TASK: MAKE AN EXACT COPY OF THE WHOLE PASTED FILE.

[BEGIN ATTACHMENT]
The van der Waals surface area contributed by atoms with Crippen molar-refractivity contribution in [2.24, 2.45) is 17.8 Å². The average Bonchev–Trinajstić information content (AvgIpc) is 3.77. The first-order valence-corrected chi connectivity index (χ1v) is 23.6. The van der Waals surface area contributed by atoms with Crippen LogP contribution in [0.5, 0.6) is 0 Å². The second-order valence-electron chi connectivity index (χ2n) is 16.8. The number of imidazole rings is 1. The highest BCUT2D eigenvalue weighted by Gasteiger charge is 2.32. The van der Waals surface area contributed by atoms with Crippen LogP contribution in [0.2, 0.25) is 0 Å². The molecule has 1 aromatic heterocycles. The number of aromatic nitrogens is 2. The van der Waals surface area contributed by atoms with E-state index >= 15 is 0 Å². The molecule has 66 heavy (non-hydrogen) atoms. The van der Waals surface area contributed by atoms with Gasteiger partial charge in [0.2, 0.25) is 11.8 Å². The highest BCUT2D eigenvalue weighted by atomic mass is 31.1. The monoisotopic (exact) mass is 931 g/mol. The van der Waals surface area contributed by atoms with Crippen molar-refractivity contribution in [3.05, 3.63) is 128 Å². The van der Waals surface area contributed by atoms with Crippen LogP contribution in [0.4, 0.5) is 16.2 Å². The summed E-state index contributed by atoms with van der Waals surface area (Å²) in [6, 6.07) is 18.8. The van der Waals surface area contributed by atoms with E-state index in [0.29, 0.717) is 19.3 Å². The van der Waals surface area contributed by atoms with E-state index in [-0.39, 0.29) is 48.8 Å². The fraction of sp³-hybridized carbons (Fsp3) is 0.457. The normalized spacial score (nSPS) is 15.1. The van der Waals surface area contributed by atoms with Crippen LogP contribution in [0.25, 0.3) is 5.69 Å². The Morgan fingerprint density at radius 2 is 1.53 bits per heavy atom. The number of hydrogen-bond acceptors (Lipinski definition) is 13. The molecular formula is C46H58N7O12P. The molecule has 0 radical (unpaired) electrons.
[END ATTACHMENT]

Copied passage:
The van der Waals surface area contributed by atoms with Crippen molar-refractivity contribution in [2.24, 2.45) is 17.8 Å². The average Bonchev–Trinajstić information content (AvgIpc) is 3.77. The first-order valence-corrected chi connectivity index (χ1v) is 23.6. The van der Waals surface area contributed by atoms with Crippen LogP contribution in [0.5, 0.6) is 0 Å². The second-order valence-electron chi connectivity index (χ2n) is 16.8. The number of imidazole rings is 1. The highest BCUT2D eigenvalue weighted by Gasteiger charge is 2.32. The van der Waals surface area contributed by atoms with Crippen LogP contribution in [0.2, 0.25) is 0 Å². The molecule has 1 aromatic heterocycles. The number of aromatic nitrogens is 2. The van der Waals surface area contributed by atoms with E-state index >= 15 is 0 Å². The molecule has 66 heavy (non-hydrogen) atoms. The van der Waals surface area contributed by atoms with Gasteiger partial charge in [0.2, 0.25) is 11.8 Å². The highest BCUT2D eigenvalue weighted by atomic mass is 31.1. The monoisotopic (exact) mass is 931 g/mol. The van der Waals surface area contributed by atoms with Crippen molar-refractivity contribution in [3.05, 3.63) is 128 Å². The van der Waals surface area contributed by atoms with Crippen LogP contribution in [0.4, 0.5) is 16.2 Å². The summed E-state index contributed by atoms with van der Waals surface area (Å²) in [6, 6.07) is 18.8. The van der Waals surface area contributed by atoms with E-state index in [0.29, 0.717) is 19.3 Å². The van der Waals surface area contributed by atoms with E-state index in [-0.39, 0.29) is 48.8 Å². The fraction of sp³-hybridized carbons (Fsp3) is 0.457. The normalized spacial score (nSPS) is 15.1. The van der Waals surface area contributed by atoms with Crippen LogP contribution in [0.25, 0.3) is 5.69 Å². The Morgan fingerprint density at radius 2 is 1.53 bits per heavy atom. The number of hydrogen-bond acceptors (Lipinski definition) is 13. The molecular formula is C46H58N7O12P. The molecule has 0 radical (unpaired) electrons.